A security analyst on Sunday stressed the need for a stronger policy against terrorism in the Philippines, pointing out that the threat of terrorism in the country increases during the time of pandemic.
In a Dobol B sa News TV interview, Dr. Rommel Banlaoi, chairman of the Philippine Institute for Peace, Violence and Terrorism Research, defended the controversial new anti-terrorism bill, which is now up for action by President Rodrigo Duterte.
Banlaoi is part of the group of experts who gave inputs when the measure was still being deliberated in Congress.
According to him, the threat of terrorism in the Philippines is so severe that the country ranks ninth in the Global Security Index, a list of nations greatly impacted by terrorism. The Philippines is the only Southeast Asian country on the list's Top 10, Banlaoi added.
"Ang banta ng terorismo sa bansa ay mas lalong tumaas sa panahon ng pandemic, dahil ginagamit ngayon ng mga pro-ISIS elements sa bansa natin ang pandemic bilang paraan ng pagre-recruit, paghihikayat at pagt-train. At isa sa mga hangarin nila ay mag-train ng suicide bombers at isagawa "yan sa panahon ng pandemic," he said.
"Ang paniniwala nila, ang coronavirus ay bahagi ng kanilang mga sundalo. Ang tawag nga nila diyan ay 'Soldier of Allah,' at bahagi ng kanilang global jihad ang pandemic bilang punishment sa mga infidels. 'Yun ang kanilang narrative na umiikot," the security analyst said.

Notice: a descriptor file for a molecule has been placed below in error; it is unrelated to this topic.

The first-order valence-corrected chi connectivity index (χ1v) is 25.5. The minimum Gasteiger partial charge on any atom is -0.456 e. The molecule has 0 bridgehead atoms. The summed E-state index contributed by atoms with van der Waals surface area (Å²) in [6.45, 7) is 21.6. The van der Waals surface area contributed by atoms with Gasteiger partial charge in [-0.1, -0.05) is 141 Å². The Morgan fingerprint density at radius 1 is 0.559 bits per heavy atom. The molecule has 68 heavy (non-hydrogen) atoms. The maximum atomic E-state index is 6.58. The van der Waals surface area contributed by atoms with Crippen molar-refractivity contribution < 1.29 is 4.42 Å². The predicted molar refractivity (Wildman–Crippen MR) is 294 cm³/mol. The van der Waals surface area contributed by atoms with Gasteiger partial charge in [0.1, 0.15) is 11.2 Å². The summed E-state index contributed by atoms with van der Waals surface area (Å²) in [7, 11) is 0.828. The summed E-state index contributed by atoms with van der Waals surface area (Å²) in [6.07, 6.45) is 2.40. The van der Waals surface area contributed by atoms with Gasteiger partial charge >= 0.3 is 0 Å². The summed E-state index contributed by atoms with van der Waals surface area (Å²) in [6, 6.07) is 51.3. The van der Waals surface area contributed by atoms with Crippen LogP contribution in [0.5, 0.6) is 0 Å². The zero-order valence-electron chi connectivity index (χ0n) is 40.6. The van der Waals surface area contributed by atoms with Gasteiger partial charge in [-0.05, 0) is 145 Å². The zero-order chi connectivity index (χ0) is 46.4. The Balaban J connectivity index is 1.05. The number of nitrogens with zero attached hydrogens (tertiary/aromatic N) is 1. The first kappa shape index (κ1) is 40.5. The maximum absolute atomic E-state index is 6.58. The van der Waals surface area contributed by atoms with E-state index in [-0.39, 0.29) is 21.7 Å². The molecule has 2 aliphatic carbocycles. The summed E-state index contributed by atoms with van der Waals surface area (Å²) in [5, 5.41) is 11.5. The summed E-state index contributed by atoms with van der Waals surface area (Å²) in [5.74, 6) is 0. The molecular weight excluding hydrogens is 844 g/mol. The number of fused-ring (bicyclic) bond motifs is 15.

It is this context, Banlaoi said, that warranted the urgency for the passage of a stronger anti-terrorism law in the country to "put to justice all these personalities propagating the idea of ISIS in the country."
Banlaoi said the new anti-terrorism bill aims to arrest and detain individuals engaged in acts of terrorism as well as to interrogate them to gain knowledge on the entire infrastructure and network of terrorist groups in the country.
With this, the government will not only be able to counter the threat of terrorism in the country but also prevent it, he added.
Banlaoi also said the Human Security Act of 2007, which the new anti-terrorism bill seeks to repeal, is more of a human rights law than an anti-terrorism law.
"[Ang Human Security Act] ay batas para protektahan ang karapatang pantao habang isinasagawa ang operasyon laban sa terorismo. Pero itong batas na pine-present ngayon ay talagang tututukan, lalabanan hindi lamang 'yung actual acts of terrorism, [kundi] pati na rin 'yung conducive conditions that spread acts of terrorism," he said.
"Pati 'yung ugat ng terrorism, hangaring tukuyin ng batas na ito at mabigyan ng focus para maharap natin by the root 'yung problema ng terorismo," he added.
Banlaoi believes the new anti-terrorism bill will be able to help the country efficiently face the threat of terrorism, as long as it is implemented properly and according to the spirit of the law.
Concerns have been raised that the proposed measure might be used to target individuals expressing dissent against the government.
"Walang dapat ikatakot sa batas na ito. At kung meron mang dapat na takot dito ay 'yung mga may masamang hangarin at may masamang intensiyon na magsagawa ng mga acts of terrorism," Banlaoi said.
"'Yung mga tumututol naman sa batas na ito at nangangamba tungkol sa karapatang-pantao, tama na patuloy nilang ipahayag 'yung mga pangamba na 'yan para ma-ensure talaga ng ating law enforcement authority ay hindi lalabag sa karapatang pantao," he added.
As protests against the bill's passage mount, presidential spokesperson Harry Roque on Saturday said the anti-terror bill did not come from Duterte, nor did he ask for it. —Erwin Colcol/KG, GMA News